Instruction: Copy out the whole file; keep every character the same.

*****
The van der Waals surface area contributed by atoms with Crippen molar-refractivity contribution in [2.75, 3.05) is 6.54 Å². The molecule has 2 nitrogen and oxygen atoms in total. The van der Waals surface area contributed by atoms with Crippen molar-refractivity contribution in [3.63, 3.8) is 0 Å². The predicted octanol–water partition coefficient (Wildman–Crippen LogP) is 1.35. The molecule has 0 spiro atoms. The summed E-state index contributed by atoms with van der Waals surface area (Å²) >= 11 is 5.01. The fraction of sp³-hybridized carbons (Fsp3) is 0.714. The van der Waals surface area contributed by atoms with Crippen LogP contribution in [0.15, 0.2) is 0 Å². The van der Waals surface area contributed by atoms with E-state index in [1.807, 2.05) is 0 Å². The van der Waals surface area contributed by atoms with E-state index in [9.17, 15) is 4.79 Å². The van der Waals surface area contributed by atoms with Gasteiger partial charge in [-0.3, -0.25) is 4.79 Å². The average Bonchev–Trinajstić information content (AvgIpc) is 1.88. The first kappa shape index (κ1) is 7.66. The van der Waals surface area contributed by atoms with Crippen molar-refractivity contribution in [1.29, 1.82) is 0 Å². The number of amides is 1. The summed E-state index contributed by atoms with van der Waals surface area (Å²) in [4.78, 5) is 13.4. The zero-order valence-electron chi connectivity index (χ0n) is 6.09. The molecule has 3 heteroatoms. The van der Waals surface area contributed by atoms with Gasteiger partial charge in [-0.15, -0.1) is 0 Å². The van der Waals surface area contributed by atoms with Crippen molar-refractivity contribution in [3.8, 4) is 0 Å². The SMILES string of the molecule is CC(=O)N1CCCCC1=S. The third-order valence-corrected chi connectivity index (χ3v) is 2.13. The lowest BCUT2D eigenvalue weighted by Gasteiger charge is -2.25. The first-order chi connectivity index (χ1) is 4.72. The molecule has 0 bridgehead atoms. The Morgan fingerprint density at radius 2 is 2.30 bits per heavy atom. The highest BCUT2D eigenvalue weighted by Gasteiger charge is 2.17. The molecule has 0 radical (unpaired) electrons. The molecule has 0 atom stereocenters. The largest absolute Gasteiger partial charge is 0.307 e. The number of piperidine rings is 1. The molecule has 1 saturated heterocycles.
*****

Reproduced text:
The van der Waals surface area contributed by atoms with Crippen molar-refractivity contribution in [2.75, 3.05) is 6.54 Å². The molecule has 2 nitrogen and oxygen atoms in total. The van der Waals surface area contributed by atoms with Crippen molar-refractivity contribution in [3.63, 3.8) is 0 Å². The predicted octanol–water partition coefficient (Wildman–Crippen LogP) is 1.35. The molecule has 0 spiro atoms. The summed E-state index contributed by atoms with van der Waals surface area (Å²) >= 11 is 5.01. The fraction of sp³-hybridized carbons (Fsp3) is 0.714. The van der Waals surface area contributed by atoms with Crippen LogP contribution in [0.15, 0.2) is 0 Å². The van der Waals surface area contributed by atoms with E-state index in [1.807, 2.05) is 0 Å². The van der Waals surface area contributed by atoms with E-state index in [9.17, 15) is 4.79 Å². The van der Waals surface area contributed by atoms with Gasteiger partial charge in [-0.3, -0.25) is 4.79 Å². The average Bonchev–Trinajstić information content (AvgIpc) is 1.88. The first kappa shape index (κ1) is 7.66. The van der Waals surface area contributed by atoms with Crippen molar-refractivity contribution in [1.29, 1.82) is 0 Å². The number of amides is 1. The summed E-state index contributed by atoms with van der Waals surface area (Å²) in [4.78, 5) is 13.4. The zero-order valence-electron chi connectivity index (χ0n) is 6.09. The molecule has 3 heteroatoms. The van der Waals surface area contributed by atoms with Gasteiger partial charge in [-0.15, -0.1) is 0 Å². The van der Waals surface area contributed by atoms with Crippen molar-refractivity contribution in [3.8, 4) is 0 Å². The SMILES string of the molecule is CC(=O)N1CCCCC1=S. The third-order valence-corrected chi connectivity index (χ3v) is 2.13. The lowest BCUT2D eigenvalue weighted by Gasteiger charge is -2.25. The first-order chi connectivity index (χ1) is 4.72. The molecule has 0 bridgehead atoms. The Morgan fingerprint density at radius 2 is 2.30 bits per heavy atom. The highest BCUT2D eigenvalue weighted by Gasteiger charge is 2.17. The molecule has 0 radical (unpaired) electrons. The molecule has 0 atom stereocenters. The largest absolute Gasteiger partial charge is 0.307 e. The number of piperidine rings is 1. The molecule has 1 saturated heterocycles.